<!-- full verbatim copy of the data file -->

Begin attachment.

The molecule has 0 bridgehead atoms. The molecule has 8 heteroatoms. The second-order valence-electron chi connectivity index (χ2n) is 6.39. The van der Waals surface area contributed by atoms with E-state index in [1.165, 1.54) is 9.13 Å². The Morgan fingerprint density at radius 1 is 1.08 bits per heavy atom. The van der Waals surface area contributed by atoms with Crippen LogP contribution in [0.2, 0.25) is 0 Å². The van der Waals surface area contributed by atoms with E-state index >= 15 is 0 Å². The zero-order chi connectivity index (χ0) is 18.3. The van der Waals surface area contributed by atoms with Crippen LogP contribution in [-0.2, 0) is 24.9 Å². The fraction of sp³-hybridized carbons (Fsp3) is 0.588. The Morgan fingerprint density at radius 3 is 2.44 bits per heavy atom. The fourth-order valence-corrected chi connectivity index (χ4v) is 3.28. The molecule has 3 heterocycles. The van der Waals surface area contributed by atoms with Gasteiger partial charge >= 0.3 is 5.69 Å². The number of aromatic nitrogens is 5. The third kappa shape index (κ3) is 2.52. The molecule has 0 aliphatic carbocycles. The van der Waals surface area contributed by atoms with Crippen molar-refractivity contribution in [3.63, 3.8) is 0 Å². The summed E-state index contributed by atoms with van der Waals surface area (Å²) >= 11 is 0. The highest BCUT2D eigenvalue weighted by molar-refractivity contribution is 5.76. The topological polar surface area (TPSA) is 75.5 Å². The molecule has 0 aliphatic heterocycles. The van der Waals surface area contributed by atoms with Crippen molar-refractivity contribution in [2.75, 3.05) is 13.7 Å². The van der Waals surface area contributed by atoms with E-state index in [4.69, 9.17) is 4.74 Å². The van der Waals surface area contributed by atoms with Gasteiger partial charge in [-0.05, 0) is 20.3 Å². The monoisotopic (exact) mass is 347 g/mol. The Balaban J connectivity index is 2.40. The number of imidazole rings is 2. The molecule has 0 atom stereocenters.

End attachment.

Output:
The molecule has 0 bridgehead atoms. The molecule has 8 heteroatoms. The second-order valence-electron chi connectivity index (χ2n) is 6.39. The van der Waals surface area contributed by atoms with E-state index in [1.165, 1.54) is 9.13 Å². The Morgan fingerprint density at radius 1 is 1.08 bits per heavy atom. The van der Waals surface area contributed by atoms with Crippen LogP contribution in [0.2, 0.25) is 0 Å². The van der Waals surface area contributed by atoms with E-state index >= 15 is 0 Å². The zero-order chi connectivity index (χ0) is 18.3. The van der Waals surface area contributed by atoms with Crippen LogP contribution in [-0.2, 0) is 24.9 Å². The fraction of sp³-hybridized carbons (Fsp3) is 0.588. The Morgan fingerprint density at radius 3 is 2.44 bits per heavy atom. The fourth-order valence-corrected chi connectivity index (χ4v) is 3.28. The molecule has 3 heterocycles. The van der Waals surface area contributed by atoms with Gasteiger partial charge >= 0.3 is 5.69 Å². The number of aromatic nitrogens is 5. The third kappa shape index (κ3) is 2.52. The molecule has 0 aliphatic carbocycles. The van der Waals surface area contributed by atoms with Crippen molar-refractivity contribution in [3.63, 3.8) is 0 Å². The summed E-state index contributed by atoms with van der Waals surface area (Å²) >= 11 is 0. The highest BCUT2D eigenvalue weighted by molar-refractivity contribution is 5.76. The topological polar surface area (TPSA) is 75.5 Å². The molecule has 0 aliphatic heterocycles. The van der Waals surface area contributed by atoms with Crippen molar-refractivity contribution in [2.75, 3.05) is 13.7 Å². The van der Waals surface area contributed by atoms with E-state index in [4.69, 9.17) is 4.74 Å². The van der Waals surface area contributed by atoms with Gasteiger partial charge in [-0.05, 0) is 20.3 Å². The monoisotopic (exact) mass is 347 g/mol. The Balaban J connectivity index is 2.40. The number of imidazole rings is 2. The molecule has 0 atom stereocenters.